Pat, I guess, as we look at slide nine I'm just trying to get a sense for which of these items that impacted Q2 will also impact the second half and which won't. I think you said -- product launch is something that's happening all the time, but it sounds like the bigger cost there is behind you and maybe the facility relocation as well. Can you just touch on those? Are things like this pension and stock comp and some of these other items continuing to the second half to be new headwind?

Pat McHale

So I'll let Carol and Christian comment on the corporate expenses. In terms of the operational and commercial things that we've got going on, we're continuing on with some facility relocation and consolidation. So some of that's going to still spill into the second half. We've got things happening within the Process segment with a couple of the different acquisitions that we've done that we're doing consolidation on. It should be a nice long-term payback on that, but in the short-term that'll continue to put some expense pressure on us.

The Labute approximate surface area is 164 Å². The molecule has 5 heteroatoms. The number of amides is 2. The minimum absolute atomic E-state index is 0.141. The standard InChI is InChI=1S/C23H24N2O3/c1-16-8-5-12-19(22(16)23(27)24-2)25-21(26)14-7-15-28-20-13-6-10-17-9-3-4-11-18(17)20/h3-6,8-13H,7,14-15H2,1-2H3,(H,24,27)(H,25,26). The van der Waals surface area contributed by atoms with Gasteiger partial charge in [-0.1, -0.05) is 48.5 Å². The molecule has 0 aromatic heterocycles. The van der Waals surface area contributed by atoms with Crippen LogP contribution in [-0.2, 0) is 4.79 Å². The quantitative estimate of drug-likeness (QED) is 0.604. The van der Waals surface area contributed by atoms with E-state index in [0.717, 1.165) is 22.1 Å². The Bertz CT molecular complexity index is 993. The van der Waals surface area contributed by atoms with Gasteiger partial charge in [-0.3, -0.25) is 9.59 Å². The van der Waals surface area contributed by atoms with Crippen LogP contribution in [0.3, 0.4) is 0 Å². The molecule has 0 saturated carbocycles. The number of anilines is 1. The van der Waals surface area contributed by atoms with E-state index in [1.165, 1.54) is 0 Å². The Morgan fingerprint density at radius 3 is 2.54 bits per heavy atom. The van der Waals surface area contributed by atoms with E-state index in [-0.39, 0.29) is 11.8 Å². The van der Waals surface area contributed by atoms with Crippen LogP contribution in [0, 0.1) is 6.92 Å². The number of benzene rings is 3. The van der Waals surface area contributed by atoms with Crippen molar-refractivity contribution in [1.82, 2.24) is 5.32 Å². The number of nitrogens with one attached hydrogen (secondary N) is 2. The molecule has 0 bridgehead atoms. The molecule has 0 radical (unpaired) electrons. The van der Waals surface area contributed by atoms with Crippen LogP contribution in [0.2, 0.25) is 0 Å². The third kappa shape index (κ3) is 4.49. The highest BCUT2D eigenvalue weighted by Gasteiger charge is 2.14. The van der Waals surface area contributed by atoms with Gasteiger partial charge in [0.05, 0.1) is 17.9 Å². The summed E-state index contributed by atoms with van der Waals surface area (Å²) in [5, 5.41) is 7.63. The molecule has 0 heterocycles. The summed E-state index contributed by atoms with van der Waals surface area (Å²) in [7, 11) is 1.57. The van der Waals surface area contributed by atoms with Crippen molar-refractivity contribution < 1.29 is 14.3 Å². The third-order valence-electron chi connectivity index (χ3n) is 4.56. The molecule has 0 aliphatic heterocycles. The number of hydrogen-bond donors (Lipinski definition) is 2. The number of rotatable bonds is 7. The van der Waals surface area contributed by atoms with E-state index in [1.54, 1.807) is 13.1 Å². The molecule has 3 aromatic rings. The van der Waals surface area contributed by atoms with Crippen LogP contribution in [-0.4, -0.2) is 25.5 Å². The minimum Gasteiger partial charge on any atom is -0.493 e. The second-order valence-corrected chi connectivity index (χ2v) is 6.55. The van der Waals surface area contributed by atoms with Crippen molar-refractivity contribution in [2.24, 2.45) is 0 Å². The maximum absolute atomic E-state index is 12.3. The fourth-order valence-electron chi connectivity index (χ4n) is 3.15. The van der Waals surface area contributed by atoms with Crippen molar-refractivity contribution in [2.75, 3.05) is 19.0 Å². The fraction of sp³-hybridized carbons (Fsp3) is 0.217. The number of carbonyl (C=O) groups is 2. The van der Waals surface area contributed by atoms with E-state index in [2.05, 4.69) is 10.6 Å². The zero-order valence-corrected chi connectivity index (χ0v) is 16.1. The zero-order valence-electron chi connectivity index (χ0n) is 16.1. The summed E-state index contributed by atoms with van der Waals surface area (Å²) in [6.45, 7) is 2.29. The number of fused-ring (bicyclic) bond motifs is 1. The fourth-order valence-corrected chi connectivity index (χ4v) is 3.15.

In Contractor, in particular, I'd say the big lump of launch cost associated with 2016 products is behind us. We should still continue to see some engineering expenses in the second half related to 2017 planned launches that we have. So you might be able to take a little bit of that back, but I think you'd be you wise to leave some of that in.

Caroline Chambers

When we're looking at some of the corporate costs we're thinking about pension and the stock compensation. And basically, we've seen some of the work coming in as we look at performance on assets and so forth that have just little heavier load in the first half, and we won't be able to make up for that in the second half. So that was our updated projection on unallocated Corporate, about $3 million higher than last year.

Kevin Maczka

Okay, got it. And then if we just shift over, Pat, to some of the comments you made about some of your, what have been, solid industrial markets softening up, I think you specifically mentioned Auto. Can you give a little bit more color around that and the other markets that you mentioned as well?